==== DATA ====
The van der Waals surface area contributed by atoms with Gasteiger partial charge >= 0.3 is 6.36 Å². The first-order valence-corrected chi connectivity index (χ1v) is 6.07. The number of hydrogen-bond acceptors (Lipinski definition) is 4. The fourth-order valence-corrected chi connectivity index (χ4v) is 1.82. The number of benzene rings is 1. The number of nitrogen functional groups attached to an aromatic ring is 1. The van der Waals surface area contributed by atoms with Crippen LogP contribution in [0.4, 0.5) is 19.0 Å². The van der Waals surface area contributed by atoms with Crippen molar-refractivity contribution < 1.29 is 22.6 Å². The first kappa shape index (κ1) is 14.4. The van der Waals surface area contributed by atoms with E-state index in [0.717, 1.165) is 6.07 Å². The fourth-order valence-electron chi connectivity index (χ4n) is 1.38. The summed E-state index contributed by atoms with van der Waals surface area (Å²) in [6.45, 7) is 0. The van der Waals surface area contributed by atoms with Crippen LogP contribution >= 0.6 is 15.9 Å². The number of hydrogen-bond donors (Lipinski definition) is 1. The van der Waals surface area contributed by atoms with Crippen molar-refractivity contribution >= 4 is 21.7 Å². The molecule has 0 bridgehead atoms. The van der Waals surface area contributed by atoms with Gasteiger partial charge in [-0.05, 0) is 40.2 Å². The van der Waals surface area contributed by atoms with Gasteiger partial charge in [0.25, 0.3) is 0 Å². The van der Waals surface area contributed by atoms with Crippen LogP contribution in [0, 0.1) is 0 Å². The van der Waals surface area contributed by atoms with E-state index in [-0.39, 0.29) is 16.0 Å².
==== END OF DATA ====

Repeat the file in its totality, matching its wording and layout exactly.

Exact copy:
The van der Waals surface area contributed by atoms with Gasteiger partial charge >= 0.3 is 6.36 Å². The first-order valence-corrected chi connectivity index (χ1v) is 6.07. The number of hydrogen-bond acceptors (Lipinski definition) is 4. The fourth-order valence-corrected chi connectivity index (χ4v) is 1.82. The number of benzene rings is 1. The number of nitrogen functional groups attached to an aromatic ring is 1. The van der Waals surface area contributed by atoms with Crippen LogP contribution in [0.4, 0.5) is 19.0 Å². The van der Waals surface area contributed by atoms with Crippen molar-refractivity contribution < 1.29 is 22.6 Å². The first kappa shape index (κ1) is 14.4. The van der Waals surface area contributed by atoms with E-state index in [0.717, 1.165) is 6.07 Å². The fourth-order valence-electron chi connectivity index (χ4n) is 1.38. The summed E-state index contributed by atoms with van der Waals surface area (Å²) in [6.45, 7) is 0. The van der Waals surface area contributed by atoms with Crippen LogP contribution >= 0.6 is 15.9 Å². The number of hydrogen-bond donors (Lipinski definition) is 1. The van der Waals surface area contributed by atoms with Crippen molar-refractivity contribution >= 4 is 21.7 Å². The molecule has 0 bridgehead atoms. The van der Waals surface area contributed by atoms with Gasteiger partial charge in [-0.05, 0) is 40.2 Å². The van der Waals surface area contributed by atoms with Gasteiger partial charge in [0.25, 0.3) is 0 Å². The van der Waals surface area contributed by atoms with Crippen LogP contribution in [0, 0.1) is 0 Å². The van der Waals surface area contributed by atoms with E-state index in [-0.39, 0.29) is 16.0 Å².